Winnie the Pooh

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    Considerate friends make all the difference!

    <p>Considerate friends make all the difference!</p>
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    Happy Birthday A. A Milne! 🎂

    <p>Happy Birthday A. A Milne! 🎂</p>
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    Pooh wisdom #WinnieThePooh


    #52SmallThings Not necessarily an affirmation but found myself saying ‘Oh bother’ in the voice of Winnie the Pooh a lot this week and it makes me smile even though I’ve just cocked something up. Even Pooh’s grumbles are sweet.

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    It occurred to Pooh and Piglet that they hadn't heard from Eeyore for several days, so they put on their hats and coats and trotted across the Hundred Acre Wood to Eeyore's stick house. Inside the house was Eeyore.

    "Hello Eeyore," said Pooh.

    "Hello Pooh. Hello Piglet," said Eeyore, in a Glum Sounding Voice.

    "We just thought we'd check in on you," said Piglet, "because we hadn't heard from you, and so we wanted to know if you were okay."

    Eeyore was silent for a moment. "Am I okay?" he asked, eventually. "Well, I don't know, to be honest. Are any of us really okay? That's what I ask myself. All I can tell you, Pooh and Piglet, is that right now I feel really rather Sad, and Alone, and Not Much Fun To Be Around At All. Which is why I haven't bothered you. Because you wouldn't want to waste your time hanging out with someone who is Sad, and Alone, and Not Much Fun To Be Around At All, would you now."

    Pooh looked and Piglet, and Piglet looked at Pooh, and they both sat down, one on either side of Eeyore in his stick house.

    Eeyore looked at them in surprise. "What are you doing?"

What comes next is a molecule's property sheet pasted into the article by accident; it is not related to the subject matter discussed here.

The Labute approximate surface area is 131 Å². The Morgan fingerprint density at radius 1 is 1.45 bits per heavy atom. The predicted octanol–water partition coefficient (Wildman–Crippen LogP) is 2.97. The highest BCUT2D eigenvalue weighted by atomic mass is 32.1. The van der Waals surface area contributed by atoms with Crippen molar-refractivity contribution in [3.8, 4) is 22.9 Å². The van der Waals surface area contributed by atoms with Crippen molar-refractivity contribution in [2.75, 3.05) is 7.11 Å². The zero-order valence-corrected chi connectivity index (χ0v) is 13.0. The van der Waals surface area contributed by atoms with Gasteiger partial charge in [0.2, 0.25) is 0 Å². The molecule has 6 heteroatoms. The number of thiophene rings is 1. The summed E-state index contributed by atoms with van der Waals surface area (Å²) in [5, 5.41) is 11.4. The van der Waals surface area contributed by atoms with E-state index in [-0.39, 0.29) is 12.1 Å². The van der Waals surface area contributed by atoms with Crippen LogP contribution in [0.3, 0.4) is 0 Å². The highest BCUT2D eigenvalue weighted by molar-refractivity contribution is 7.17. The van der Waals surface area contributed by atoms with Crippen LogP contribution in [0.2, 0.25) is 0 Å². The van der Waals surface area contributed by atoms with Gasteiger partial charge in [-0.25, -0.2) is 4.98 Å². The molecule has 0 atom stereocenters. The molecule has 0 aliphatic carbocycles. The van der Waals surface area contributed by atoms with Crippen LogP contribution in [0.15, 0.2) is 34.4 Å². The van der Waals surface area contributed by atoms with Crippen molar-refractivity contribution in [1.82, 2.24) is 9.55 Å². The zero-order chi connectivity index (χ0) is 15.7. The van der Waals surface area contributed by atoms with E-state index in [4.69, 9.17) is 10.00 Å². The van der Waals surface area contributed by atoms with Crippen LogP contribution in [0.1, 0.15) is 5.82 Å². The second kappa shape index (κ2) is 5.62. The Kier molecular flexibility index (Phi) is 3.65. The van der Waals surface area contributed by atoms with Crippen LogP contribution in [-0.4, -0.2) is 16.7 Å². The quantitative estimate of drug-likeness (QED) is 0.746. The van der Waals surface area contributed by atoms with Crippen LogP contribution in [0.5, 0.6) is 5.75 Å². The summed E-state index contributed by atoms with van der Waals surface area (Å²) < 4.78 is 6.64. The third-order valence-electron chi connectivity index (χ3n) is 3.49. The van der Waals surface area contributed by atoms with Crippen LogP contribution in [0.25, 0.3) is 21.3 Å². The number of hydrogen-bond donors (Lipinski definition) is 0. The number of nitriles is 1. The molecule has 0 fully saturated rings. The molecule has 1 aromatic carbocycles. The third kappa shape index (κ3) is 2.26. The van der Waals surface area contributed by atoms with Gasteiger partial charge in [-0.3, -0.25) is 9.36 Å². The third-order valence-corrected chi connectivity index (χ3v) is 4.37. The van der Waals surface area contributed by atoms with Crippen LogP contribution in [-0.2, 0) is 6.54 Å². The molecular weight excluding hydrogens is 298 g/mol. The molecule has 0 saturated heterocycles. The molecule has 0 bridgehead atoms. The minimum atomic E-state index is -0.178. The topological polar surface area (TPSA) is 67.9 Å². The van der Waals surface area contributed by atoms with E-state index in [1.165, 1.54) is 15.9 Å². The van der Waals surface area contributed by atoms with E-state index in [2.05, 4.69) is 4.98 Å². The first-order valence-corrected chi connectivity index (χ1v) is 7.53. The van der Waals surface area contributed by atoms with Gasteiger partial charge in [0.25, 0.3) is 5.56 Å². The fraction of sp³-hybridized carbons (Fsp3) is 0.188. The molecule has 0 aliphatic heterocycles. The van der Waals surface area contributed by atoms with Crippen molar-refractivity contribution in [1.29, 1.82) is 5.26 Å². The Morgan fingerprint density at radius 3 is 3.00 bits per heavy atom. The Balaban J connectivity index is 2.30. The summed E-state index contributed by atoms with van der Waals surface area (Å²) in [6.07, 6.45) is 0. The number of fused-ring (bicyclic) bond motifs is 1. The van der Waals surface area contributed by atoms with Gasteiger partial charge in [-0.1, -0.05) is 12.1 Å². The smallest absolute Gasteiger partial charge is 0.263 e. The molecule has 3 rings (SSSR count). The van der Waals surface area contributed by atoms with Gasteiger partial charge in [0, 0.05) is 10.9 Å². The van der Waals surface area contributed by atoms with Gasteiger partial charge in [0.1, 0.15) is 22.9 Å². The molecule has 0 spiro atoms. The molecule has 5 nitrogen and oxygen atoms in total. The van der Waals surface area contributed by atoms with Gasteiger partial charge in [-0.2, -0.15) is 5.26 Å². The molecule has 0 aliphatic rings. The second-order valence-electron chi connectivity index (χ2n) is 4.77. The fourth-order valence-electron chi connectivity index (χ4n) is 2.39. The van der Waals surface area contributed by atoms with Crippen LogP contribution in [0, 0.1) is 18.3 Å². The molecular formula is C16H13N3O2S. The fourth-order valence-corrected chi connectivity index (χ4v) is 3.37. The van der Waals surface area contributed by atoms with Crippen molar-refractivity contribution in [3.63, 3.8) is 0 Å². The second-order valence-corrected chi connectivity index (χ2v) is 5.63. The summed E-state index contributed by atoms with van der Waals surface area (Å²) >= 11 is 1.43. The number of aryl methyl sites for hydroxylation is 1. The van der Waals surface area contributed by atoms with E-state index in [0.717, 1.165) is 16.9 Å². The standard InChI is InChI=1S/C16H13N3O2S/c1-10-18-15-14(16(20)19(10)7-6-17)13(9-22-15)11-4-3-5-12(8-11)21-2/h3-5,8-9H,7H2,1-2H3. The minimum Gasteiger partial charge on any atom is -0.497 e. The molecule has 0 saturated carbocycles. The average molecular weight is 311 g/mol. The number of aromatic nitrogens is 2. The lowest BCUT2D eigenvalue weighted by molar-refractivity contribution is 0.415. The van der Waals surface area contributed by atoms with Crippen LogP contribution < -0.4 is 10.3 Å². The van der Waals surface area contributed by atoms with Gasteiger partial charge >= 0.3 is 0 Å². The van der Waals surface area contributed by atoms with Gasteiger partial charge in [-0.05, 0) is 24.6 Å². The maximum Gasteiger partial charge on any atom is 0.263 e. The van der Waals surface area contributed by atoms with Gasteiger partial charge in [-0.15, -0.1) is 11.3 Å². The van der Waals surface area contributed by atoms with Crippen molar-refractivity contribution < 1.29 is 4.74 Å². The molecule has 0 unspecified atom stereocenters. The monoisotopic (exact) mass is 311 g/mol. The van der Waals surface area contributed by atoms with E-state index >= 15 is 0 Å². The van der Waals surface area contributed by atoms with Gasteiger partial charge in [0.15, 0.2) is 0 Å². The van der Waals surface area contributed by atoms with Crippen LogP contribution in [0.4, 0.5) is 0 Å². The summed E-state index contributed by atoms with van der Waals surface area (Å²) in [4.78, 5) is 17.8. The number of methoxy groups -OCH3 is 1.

"We're sitting here with you," said Pooh, "because we are your friends. And true friends don't care if someone is feeling Sad, or Alone, or Not Much Fun To Be Around At All. True friends are there for you anyway. And so here we are."

    "Oh," said Eeyore. "Oh." And the three of them sat there in silence, and while Pooh and Piglet said nothing at all; somehow, almost imperceptibly, Eeyore started to feel a very tiny little bit better.

    Because Pooh and Piglet were There. No more; no less.
    A.A.Milne
    E.H.Shepard

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    'Winnie The Pooh,' Piglet and Dealing With My Own Anxiety

    My 10-year-old niece asked me, “You’re 22. Why do you still love ‘Winnie the Pooh’ so much?” To her I responded with a simple, “It’s just so fun!” but it’s way more than that… Are y’all familiar with the study that has been done on the characters in Winnie the Pooh? It suggests that every character in this beloved children’s story can be identified to one (of more) disorders. Winnie the Pooh – impulsivity with obsessive fixations. Piglet – generalized anxiety disorder (GAD) Rabbit – obsessive-compulsive Disorder (OCD) Kanga – social anxiety Christopher Robin – schizophrenia Eeyore – major depressive disorder Owl – dyslexia Tigger – attention-deficit/hyperactivity disorder This list feels quite accurate w hen you start thinking about it. And although I’ve liked Winnie the Pooh since I was a kid, it became something special soon after reading about this theory. When I got my first anxiety attack, I found myself identifying with this little pink cartoon character more than I had ever done before. I went from fun and bubbly to shaky and scared. In a matter of minutes. Just as I had seen Piglet do so many times… As I got more and more into the Hundred Acre Wood, I also got more and more into learning about anxiety disorder. Slowly I learned to stop myself from being anxious about being anxious… I started to accept I had an anxiety disorder. My focus point changed from healing myself to dealing with it. The moment I stopped fighting it, it became easier. It didn’t go away. It didn’t disappear… in fact – when I think about it – I don’t think my anxiety changed at all. But I had. I didn’t push anxiety attacks away anymore. I finally allowed myself to admit that: I wasn’t OK all the time. I learned to do as Piglet does. Piglet goes on big adventures but let’s everyone know when she’s anxious. She’s always hiding behind Pooh, always letting him know she’s frightened. I know some see her as a cry baby, but to me she’s a hero! She allows herself to be who she is. Bubbly one second, anxious the next. She talks to herself the same way I do – I can do this. This isn’t so bad. – but most of all, she doesn’t turn an adventure down. Even though she’s anxious and frightened and her thoughts mess with her a lot… she’s always there! I’ve visited therapists a lot in my life. But sometimes you need something a little different to really help you. And it turned out I needed a Disney-animated film. A children’s book. A little pink anxious character to help me see I wasn’t alone and that having an anxiety disorder doesn’t make you weak or any less awesome.